ATLANTIC CITY — In 2015 and 2016, in the midst of two programs meant to crack down on prostitution in the area of New Jersey's gambling capital, Volunteers of America Delaware Valley identified a significant portion of the women involved in the practice as victims of human trafficking.

After pursuing additional funding through the Casino Reinvestment Development Authority, VOADV has now launched the Atlantic City Human Trafficking Pilot, to help cut off this crime and rehabilitate those affected in a variety of ways.

"With the six victims that we've served through the pilot so far, I can tell you the backgrounds and the trauma is very, very different for each one," Amanda Leese, VOADV senior vice president of reentry and navigator services, said.

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Complicating the process, tracking a trafficker, capturing them, and bringing them to justice can be a yearslong endeavor, and is not guaranteed to be safe for law enforcement.

So the pilot program is designed to take prosecutors largely off the streets, with VOADV acting as a liaison and maintaining a safe haven site for victims at an undisclosed location in Atlantic County, according to Leese.

"These types of programs have much smaller numbers as far as who they serve, but each individual requires a significant amount of services," she said. "We can also be on site as needed when there is an operation that takes place, so that we can make sure that victims have immediate services, and the opportunity to talk to one of our human trafficking specialists."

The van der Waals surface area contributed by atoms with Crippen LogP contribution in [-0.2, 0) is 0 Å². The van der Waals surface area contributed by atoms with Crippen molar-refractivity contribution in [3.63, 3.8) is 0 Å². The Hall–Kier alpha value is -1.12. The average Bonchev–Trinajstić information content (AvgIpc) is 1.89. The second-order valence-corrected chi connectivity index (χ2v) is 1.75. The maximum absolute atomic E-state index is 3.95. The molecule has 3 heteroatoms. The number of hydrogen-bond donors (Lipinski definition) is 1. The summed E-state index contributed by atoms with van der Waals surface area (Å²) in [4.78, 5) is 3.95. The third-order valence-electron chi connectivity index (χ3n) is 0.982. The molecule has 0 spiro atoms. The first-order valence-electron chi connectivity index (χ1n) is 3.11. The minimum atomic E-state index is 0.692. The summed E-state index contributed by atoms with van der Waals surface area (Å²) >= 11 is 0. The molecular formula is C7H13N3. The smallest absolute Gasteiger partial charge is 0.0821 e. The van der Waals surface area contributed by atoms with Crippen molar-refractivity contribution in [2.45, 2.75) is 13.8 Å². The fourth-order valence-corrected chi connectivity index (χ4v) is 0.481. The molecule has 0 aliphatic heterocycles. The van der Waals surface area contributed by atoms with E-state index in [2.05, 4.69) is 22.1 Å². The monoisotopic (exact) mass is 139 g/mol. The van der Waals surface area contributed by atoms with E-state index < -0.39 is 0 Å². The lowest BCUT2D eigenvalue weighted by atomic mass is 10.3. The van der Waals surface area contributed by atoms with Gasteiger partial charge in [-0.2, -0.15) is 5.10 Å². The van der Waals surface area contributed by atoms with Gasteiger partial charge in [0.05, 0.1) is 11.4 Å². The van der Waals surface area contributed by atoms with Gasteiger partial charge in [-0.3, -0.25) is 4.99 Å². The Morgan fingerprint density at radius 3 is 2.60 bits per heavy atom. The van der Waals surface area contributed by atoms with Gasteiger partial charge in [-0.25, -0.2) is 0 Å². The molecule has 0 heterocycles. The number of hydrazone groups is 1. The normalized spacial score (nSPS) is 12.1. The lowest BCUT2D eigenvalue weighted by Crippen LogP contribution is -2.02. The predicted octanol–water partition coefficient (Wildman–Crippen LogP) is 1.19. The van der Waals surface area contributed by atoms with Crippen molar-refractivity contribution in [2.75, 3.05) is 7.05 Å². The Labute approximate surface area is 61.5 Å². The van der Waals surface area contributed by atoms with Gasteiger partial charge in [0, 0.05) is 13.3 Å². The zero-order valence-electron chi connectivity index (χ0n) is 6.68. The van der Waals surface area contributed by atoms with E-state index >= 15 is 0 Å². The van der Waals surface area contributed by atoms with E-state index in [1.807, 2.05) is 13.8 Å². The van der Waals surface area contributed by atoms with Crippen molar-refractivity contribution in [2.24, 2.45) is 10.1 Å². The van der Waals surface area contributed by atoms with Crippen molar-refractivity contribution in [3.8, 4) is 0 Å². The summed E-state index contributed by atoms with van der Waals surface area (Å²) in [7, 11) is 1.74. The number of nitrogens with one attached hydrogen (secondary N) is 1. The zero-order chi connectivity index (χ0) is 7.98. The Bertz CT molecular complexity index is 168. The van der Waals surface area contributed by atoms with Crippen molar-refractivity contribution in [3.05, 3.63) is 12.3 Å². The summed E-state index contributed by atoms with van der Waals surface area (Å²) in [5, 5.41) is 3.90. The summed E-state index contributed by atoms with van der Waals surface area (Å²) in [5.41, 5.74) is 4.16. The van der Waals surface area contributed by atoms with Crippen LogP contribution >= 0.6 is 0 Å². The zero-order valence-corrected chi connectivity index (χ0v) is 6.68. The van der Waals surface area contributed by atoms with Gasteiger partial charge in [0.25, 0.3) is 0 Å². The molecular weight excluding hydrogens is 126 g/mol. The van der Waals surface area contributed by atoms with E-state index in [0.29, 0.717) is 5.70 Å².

Multiple agencies are assisting the effort: the New Jersey State Police, Office of the Attorney General, Atlantic City Police Department, Boys & Girls Club of Atlantic City, and the National Center for Missing & Exploited Children.

"We're all working together, and what's coming out of it is pretty incredible, and it's our best chance to really serve these women and then prosecute the traffickers," Leese said.

It was the national group's work with the Pine Hill Police Department, in Camden County, that led that jurisdiction to get involved as well.

As human trafficking victims are all too often minors, a significant decrease in missing youth over a 10-year period in Pine Hill has been seen as a beacon of hope.

In fact, Leese said, conversations about the vulnerabilities and dangers children may face with regard to human trafficking can begin as young as age 7 or 8.

Leese feels that replicating the Atlantic City Human Trafficking Pilot is "definitely doable" in other parts of the Garden State, although for now, the concentration is primarily on this area. But a summit to be held April 7 in the resort town could provide answers on how to eventually broaden services and expand their reach.

Patrick Lavery is a reporter and anchor for New Jersey 101.5. You can reach him at

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